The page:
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Long Now Project

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The Long Now Foundation was established in 1996. It is a private organization that has set itself a two-fold mission of educating the general public of their belief that the human race needs a long-term perspective of its future to enhance its survival. Members believe that digital information storage is always in inherent danger of destruction due to its often transient nature and that steps must be taken to preserve human knowledge using durable methods and media.

At the time of this writing, the foundation has several ongoing projects to address its mission. Two of these are the Clock of the Long Now and (in association with The Lazy Eight Foundation[?]) the Rosetta Disk Project.

The purpose of the 10,000-Year Clock Project is to construct a timepiece that will operate with minimum human intervention for ten millennia. It is to be constructed of durable materials and to be easy to repair. It is to be made of largely valueless materials in case knowledge of the Clock is lost or it is deemed to be of no value to an individual or possible future civilization; in this way it is hoped that the Clock will not be looted and destroyed. Its power source or sources should be renewable but also not lootable. A prototype of a potential final clock candidate was activated on December 31, 1999. The prototype is on display at the Science Museum of London. The Foundation hopes to construct the finished Clock at a location somewhere in the American West.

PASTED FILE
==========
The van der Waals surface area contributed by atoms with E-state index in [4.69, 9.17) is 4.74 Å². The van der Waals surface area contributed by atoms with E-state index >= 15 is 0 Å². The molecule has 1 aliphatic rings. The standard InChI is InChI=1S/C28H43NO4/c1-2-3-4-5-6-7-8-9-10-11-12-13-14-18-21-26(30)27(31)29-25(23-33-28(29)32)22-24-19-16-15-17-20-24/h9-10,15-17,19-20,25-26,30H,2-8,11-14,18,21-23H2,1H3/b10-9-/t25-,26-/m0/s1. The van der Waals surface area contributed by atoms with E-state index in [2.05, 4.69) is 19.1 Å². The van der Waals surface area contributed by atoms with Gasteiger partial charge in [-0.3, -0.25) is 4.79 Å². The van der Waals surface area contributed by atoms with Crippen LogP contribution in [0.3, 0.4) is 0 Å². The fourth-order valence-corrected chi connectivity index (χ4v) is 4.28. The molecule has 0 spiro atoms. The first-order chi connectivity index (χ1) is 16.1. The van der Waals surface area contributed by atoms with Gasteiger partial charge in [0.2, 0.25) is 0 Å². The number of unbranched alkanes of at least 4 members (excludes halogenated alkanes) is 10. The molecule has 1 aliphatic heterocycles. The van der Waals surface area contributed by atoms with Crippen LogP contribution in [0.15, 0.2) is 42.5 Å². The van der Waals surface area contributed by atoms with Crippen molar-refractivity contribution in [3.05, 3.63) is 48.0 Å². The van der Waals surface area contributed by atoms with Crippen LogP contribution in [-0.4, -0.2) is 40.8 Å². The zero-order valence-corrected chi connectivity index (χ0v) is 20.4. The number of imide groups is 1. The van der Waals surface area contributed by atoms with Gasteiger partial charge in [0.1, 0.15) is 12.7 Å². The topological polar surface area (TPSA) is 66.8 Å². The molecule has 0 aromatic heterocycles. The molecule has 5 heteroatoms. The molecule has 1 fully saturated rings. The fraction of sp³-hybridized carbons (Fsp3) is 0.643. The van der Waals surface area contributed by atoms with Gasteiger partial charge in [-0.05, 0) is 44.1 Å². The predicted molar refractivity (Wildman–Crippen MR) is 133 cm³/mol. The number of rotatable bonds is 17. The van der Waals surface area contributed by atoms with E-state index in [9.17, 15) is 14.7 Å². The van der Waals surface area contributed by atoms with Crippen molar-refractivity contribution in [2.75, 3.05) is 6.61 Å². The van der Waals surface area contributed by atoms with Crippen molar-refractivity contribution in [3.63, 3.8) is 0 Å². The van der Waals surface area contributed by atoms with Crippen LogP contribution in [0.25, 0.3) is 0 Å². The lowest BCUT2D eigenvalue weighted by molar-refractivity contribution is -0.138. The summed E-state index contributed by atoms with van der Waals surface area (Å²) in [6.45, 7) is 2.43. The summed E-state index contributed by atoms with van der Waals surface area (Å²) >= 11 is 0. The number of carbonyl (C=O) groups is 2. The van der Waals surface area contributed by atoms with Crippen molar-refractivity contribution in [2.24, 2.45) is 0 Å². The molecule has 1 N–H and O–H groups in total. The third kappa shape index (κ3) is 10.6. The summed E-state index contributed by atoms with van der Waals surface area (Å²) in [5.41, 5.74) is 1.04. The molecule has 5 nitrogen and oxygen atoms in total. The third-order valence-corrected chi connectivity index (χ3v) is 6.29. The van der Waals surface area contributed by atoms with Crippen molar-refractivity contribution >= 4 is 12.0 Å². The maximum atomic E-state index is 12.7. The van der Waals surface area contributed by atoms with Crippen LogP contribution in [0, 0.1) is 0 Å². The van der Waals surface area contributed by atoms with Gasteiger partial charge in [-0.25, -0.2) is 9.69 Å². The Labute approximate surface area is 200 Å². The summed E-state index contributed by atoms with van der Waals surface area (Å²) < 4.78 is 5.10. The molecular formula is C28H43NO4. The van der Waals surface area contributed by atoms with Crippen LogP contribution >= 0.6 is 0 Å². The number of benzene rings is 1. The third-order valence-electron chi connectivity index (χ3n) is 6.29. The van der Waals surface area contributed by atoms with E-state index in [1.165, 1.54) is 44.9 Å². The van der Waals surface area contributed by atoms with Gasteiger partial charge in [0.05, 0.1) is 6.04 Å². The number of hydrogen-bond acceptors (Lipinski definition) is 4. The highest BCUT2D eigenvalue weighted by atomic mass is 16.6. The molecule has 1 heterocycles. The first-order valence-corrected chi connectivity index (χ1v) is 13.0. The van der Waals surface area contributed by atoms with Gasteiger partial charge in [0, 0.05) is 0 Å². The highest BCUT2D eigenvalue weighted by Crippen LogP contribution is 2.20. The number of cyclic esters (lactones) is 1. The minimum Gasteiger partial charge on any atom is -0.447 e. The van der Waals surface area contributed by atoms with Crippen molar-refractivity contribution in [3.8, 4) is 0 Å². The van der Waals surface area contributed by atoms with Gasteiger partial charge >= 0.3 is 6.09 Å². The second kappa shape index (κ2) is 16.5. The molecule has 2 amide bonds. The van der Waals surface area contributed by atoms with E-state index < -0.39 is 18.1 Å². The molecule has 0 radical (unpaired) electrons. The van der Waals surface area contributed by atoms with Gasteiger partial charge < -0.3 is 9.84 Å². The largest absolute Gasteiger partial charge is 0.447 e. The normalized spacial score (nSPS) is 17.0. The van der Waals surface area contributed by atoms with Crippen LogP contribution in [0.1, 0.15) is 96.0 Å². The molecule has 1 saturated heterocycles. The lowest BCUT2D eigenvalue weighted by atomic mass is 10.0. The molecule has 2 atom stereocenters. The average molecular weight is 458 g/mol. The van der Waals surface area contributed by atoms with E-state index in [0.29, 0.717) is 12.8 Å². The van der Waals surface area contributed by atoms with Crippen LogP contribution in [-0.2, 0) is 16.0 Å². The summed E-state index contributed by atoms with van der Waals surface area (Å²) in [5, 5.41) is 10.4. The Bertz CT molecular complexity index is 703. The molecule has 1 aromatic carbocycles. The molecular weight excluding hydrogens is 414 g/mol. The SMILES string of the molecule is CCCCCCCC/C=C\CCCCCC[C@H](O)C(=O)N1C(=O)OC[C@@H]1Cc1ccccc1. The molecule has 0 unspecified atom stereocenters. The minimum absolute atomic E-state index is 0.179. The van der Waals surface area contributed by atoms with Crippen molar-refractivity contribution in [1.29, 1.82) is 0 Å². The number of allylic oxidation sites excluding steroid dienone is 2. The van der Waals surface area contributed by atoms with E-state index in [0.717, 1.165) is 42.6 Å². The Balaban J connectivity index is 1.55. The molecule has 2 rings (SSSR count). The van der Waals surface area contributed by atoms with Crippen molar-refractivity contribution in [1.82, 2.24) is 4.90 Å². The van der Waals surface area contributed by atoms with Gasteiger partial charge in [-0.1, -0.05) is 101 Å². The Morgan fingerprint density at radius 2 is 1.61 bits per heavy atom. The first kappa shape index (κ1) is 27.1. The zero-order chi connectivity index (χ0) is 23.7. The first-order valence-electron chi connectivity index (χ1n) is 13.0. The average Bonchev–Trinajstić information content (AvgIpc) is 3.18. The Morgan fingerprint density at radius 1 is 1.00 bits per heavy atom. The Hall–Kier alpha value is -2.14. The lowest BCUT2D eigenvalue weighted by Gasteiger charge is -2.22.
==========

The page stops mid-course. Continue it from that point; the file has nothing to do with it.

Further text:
The Rosetta Disk Project is an effort to preserve up to one thousand languages that have a high likelihood of extinction over the period from 2000 to 2100. These include many languages whose native speakers[?] number in the thousands or less. Other languages with many more speakers are considered endangered by the project due to the increasing importance of English as an international language of commerce and culture. Samples of such languages are to be inscribed onto a disk of nickel alloy two inches (5.08 cm) across. A "Version 1.0" of the disk was completed in the Fall of 2002.

One of the more influential initiators of The Long Now Project is Danny Hillis[?], the former inventor of the Connection Machine.

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